One of the most arid spots in California, Saline Valley is a large area in the northern Mojave Desert. Three hot springs in the middle of the desert surrounded by palm trees offer a nice place to relax after a day of desert hiking and camping. A day trip to the springs is doable with an early start from one of the nearby towns (Big Pine, Lone Pine or Bishop), but most of the travellers prefer to stay overnight due to the long driving hours to and from the place.
Saline Valley was first known for its abandoned mines, but in the 1960s hot springs became popular among nudists, freethinkers, and other alternative groups who even had a semi-permanent camp in the desert. They've made several soaking pools of concrete, rock and tile, built showers, and even planted some grass areas.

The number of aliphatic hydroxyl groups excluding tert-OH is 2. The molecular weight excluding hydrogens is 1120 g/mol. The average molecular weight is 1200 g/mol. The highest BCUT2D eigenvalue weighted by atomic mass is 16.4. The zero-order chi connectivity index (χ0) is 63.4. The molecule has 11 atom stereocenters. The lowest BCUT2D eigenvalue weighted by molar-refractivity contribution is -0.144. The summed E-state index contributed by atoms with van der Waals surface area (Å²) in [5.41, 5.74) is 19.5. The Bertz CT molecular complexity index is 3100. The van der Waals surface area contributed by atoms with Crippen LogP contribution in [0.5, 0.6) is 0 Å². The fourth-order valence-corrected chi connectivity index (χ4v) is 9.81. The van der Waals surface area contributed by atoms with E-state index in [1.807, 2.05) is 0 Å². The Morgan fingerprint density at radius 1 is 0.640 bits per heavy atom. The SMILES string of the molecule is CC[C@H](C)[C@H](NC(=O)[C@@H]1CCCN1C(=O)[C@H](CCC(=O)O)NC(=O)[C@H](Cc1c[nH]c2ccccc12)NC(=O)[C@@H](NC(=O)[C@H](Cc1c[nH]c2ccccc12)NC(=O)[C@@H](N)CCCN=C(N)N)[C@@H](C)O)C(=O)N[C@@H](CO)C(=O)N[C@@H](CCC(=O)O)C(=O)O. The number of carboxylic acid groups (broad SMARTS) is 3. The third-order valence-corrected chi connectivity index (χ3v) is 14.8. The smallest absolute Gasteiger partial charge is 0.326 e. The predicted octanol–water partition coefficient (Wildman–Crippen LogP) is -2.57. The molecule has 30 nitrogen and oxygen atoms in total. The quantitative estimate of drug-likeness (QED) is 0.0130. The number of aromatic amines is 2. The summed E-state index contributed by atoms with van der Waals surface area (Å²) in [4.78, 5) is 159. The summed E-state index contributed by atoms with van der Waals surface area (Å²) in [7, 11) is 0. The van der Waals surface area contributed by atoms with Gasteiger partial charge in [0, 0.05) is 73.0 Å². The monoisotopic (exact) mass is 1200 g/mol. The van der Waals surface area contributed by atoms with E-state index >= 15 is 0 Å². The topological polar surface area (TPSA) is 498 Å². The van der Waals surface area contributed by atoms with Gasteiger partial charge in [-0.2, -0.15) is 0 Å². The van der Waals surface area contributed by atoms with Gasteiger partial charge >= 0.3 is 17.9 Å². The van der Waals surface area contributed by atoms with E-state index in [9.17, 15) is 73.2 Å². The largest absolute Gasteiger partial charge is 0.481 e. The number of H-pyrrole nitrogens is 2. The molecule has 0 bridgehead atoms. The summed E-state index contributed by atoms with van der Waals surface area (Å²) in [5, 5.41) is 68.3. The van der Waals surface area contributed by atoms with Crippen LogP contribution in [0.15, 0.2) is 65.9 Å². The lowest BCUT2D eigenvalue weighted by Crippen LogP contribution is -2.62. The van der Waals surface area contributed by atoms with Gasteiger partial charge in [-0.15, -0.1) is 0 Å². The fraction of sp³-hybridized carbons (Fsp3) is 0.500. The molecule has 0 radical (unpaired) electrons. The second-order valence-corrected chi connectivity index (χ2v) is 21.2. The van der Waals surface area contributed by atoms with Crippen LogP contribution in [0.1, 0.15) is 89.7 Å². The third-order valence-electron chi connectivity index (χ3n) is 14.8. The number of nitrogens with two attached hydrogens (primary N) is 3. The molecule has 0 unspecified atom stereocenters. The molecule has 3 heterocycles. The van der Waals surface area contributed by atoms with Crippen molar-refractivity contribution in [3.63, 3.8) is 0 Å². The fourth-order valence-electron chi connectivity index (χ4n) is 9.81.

When Saline Valley was included into Death Valley National Park, the camp was dispersed. You can get to the springs if you ask at the Big Pine station for directions, as they are not easily found on navigators. The best time to hike in Saline Valley is spring and fall, to avoid the winter storms, strong winds, and road closures of winter and the unbearable heat of summer. Whatever season you choose for the trip, make sure to bring lots of water and back up devices to call for help if necessary.